Increased expression of PC4 protein in osteosarcoma tissues.

Figure 1: Increased expression of PC4 protein in osteosarcoma tissues. (A) Immunohistochemical staining of PC4 expression in osteosarcoma. PC4 was mainly located in cell nucleus. (B) Average immnohistochemical staining scores of PC4 expression from 198 osteosarcoma tissues and 44 adjacent normal tissues. PC4 was highly expressed in osteosarcoma. (*p < 0.01). (C) Western blotting analysis of PC4 expression of 5 osteosarcoma patients (A1-A5) and the adjacent normal tissues (T1-T5). (D) Immnohistochemical staining analysis of PC4 expression in different pathological stages. IIA group was higher than IB group (*p < 0.05), III group was higher than IIA group (**p < 0.05). (E) Statistical analysis of correlation between PC4 expression level and the survival of osteosarcoma patients (PC4+, n=43; PC4-, n=16; p < 0.01) (Kaplan-Meier survival curves).

Then we compared immunohistochemical staining across tumors of different clinical staging. Greater PC4 expression in advanced stage tumors was found (Figure 1D). High PC4 expression was detected in 160 of 198 cases and it was correlated with staging and tumor size (Table 1). Interestingly, the prevalence of PC4 positivity was higher in patients with pulmonary metastasis (Enneking stage III, 85%) compared to total (80%), suggesting PC4 might be involved in osteosarcoma metastatic potential.

Table 1: Relationship between PC4 expression and clinicopathological characteristics of osteosarcoma patients



Low or none


Total osteosarcoma patients













 < 40



 ≥ 40



Enneking stages

















Tumor size


 ≤ 8 cm



 > 8 cm



Follow-up data were available from 59 patients. Statistically difference in survival was found between the PC4 positive group (n=43) and the PC4 low or negative group (n=16) (p<0.05) (Figure 1F).

Association of PC4 with clonogenicity and tumorigenicity of osteosarcoma cell lines

To characterize the functional relevance of increased PC4 expression in osteosarcoma, we performed further experiments in vitro in seven osteosarcoma cell lines. Immunofluorescent staining for PC4 demonstrated prominent nuclear localization and exhibited greatest intensity in 143B and MNNG-HOS cells (Figure 2A). Western-blotting and real-time PCR confirmed these findings, demonstrating highest PC4 expression in 143B and MNNG-HOS cells, moderate PC4 levels in MG63 and U2OS cells, and lowest PC4 expression in HOS, SAOS2, and 9901 cells (Figure 2B). Clonogenicity assays demonstrated greatest sphere formation in 143B cells, followed by moderate formation in MNNG-HOS, MG63, and 9901 cells, and lowest formation in HOS, U2OS, and SAOS2 cells (Figure 2C). Likewise, 143B and MNNG-HOS cells exhibited greatest tumorigenicity in xenografted mouse models, while MG63 and 9901 cells had lower tumorigenicity; HOS xenografts did not develop visible tumors in our experiment (Figure 2D). Based on these results, 143B cells were selected for further research, based on the elevated PC4 levels and high potential for lung metastases [9, 10]. These results indicated that PC4 expression was possibly related to clonogenicity in vitro and tumorigenicity in vivo. We also found that 143B cells had the highest expression of MMP-9, which may have been related to the propensity for lung metastases, observed in 143B cells. Compared to other osteosarcoma cell lines, mRNA levels of P53 were extraordinary low in 143B cells (Figure 2G-2J).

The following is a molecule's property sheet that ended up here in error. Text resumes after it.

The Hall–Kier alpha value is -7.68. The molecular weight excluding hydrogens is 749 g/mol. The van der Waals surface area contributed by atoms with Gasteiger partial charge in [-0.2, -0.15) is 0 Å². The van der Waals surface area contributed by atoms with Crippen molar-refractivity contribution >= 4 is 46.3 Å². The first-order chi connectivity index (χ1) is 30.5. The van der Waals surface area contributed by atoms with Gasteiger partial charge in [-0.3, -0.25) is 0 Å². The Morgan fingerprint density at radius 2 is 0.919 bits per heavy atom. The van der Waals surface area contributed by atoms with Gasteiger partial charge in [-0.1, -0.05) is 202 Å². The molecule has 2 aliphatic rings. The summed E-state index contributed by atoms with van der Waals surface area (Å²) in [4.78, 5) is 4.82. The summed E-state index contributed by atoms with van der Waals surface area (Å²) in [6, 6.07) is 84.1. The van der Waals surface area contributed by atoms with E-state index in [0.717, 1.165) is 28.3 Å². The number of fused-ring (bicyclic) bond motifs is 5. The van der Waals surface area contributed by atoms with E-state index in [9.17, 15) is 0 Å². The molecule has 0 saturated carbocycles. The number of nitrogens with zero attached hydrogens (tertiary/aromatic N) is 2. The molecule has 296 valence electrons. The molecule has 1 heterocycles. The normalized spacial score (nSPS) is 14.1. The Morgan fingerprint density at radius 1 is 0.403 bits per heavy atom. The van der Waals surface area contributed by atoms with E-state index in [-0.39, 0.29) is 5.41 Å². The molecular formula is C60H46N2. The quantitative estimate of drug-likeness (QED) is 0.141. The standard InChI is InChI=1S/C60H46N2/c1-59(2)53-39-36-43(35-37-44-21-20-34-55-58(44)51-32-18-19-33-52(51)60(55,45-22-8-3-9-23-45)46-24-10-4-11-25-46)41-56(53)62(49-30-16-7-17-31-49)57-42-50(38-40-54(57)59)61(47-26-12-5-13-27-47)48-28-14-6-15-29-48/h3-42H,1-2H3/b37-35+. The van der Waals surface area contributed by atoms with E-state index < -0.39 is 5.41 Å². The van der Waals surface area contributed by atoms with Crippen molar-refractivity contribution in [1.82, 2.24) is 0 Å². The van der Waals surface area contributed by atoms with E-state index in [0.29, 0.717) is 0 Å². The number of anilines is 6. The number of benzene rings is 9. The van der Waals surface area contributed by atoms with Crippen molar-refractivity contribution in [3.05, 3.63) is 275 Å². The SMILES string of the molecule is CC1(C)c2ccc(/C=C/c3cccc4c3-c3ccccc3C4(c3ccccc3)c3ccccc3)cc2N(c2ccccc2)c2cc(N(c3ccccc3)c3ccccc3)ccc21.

Expression of PC4 in osteosarcoma cells and malignant phenotype of different osteosarcoma cell lines.

Figure 2: Expression of PC4 in osteosarcoma cells and malignant phenotype of different osteosarcoma cell lines. (A) Immunofluorescent staining of PC4. PC4 (red), DAPI (blue). (B) Western blotting analysis of PC4 expression level in seven osteosarcoma cell lines. GAPDH served as control. (C, D) Spheroid development in semisolid soft agar medium after 7 days, which cells were grown in six-well plates with triple replications. (E, F) Tumorigenicity of five osteosarcoma cell lines. Grow for 5 weeks in nude mice (n=3 mice in each group). Mice were injected with 5*106 cells. All the cells developed a visible tumor except HOS group. (G-J) Quantitative RT-PCR test of PC4 and malignant phenotype related genes in different osteosarcoma cell lines (*comparing with 143B p<0.05).

Knockdown of PC4 further decreases the malignancy of 143B cells

To further investigate the role of PC4 in the malignancy of 143B cells, PC4 was silenced in 143B utilizing lentivirus shRNA. Stably transfected 143BPC4- cells were obtained, which PC4 expression level was maintained at 30% comparing with the parental cells (Figure 3A).